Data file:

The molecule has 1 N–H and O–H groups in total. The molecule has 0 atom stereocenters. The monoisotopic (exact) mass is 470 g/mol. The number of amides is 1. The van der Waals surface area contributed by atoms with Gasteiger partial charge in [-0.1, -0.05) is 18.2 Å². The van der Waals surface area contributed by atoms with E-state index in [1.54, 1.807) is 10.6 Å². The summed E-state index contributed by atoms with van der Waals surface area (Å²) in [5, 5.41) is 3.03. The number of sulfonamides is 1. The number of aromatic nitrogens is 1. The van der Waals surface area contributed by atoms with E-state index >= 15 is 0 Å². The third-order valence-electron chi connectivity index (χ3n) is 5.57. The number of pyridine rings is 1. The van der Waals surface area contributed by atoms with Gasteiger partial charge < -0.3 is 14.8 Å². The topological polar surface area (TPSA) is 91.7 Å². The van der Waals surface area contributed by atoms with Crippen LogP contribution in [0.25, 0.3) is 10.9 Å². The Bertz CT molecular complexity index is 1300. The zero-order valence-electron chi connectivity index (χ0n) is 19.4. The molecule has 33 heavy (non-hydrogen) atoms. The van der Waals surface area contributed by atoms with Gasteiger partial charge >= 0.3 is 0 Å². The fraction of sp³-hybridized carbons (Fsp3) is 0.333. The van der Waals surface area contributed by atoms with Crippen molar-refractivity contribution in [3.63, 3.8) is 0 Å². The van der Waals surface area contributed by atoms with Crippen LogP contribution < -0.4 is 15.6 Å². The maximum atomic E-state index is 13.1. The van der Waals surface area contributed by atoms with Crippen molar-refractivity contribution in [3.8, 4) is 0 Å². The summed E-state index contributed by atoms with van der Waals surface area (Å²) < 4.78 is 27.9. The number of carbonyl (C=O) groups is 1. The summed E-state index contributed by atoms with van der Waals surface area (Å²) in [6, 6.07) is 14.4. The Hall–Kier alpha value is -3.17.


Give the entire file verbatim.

The molecule has 1 N–H and O–H groups in total. The molecule has 0 atom stereocenters. The monoisotopic (exact) mass is 470 g/mol. The number of amides is 1. The van der Waals surface area contributed by atoms with Gasteiger partial charge in [-0.1, -0.05) is 18.2 Å². The van der Waals surface area contributed by atoms with E-state index in [1.54, 1.807) is 10.6 Å². The summed E-state index contributed by atoms with van der Waals surface area (Å²) in [5, 5.41) is 3.03. The number of sulfonamides is 1. The number of aromatic nitrogens is 1. The van der Waals surface area contributed by atoms with E-state index >= 15 is 0 Å². The third-order valence-electron chi connectivity index (χ3n) is 5.57. The number of pyridine rings is 1. The van der Waals surface area contributed by atoms with Gasteiger partial charge < -0.3 is 14.8 Å². The topological polar surface area (TPSA) is 91.7 Å². The van der Waals surface area contributed by atoms with Crippen LogP contribution in [0.25, 0.3) is 10.9 Å². The Bertz CT molecular complexity index is 1300. The zero-order valence-electron chi connectivity index (χ0n) is 19.4. The molecule has 33 heavy (non-hydrogen) atoms. The van der Waals surface area contributed by atoms with Gasteiger partial charge >= 0.3 is 0 Å². The fraction of sp³-hybridized carbons (Fsp3) is 0.333. The van der Waals surface area contributed by atoms with Crippen molar-refractivity contribution in [3.63, 3.8) is 0 Å². The van der Waals surface area contributed by atoms with Crippen LogP contribution < -0.4 is 15.6 Å². The maximum atomic E-state index is 13.1. The van der Waals surface area contributed by atoms with Crippen molar-refractivity contribution in [3.8, 4) is 0 Å². The summed E-state index contributed by atoms with van der Waals surface area (Å²) < 4.78 is 27.9. The number of carbonyl (C=O) groups is 1. The summed E-state index contributed by atoms with van der Waals surface area (Å²) in [6, 6.07) is 14.4. The Hall–Kier alpha value is -3.17.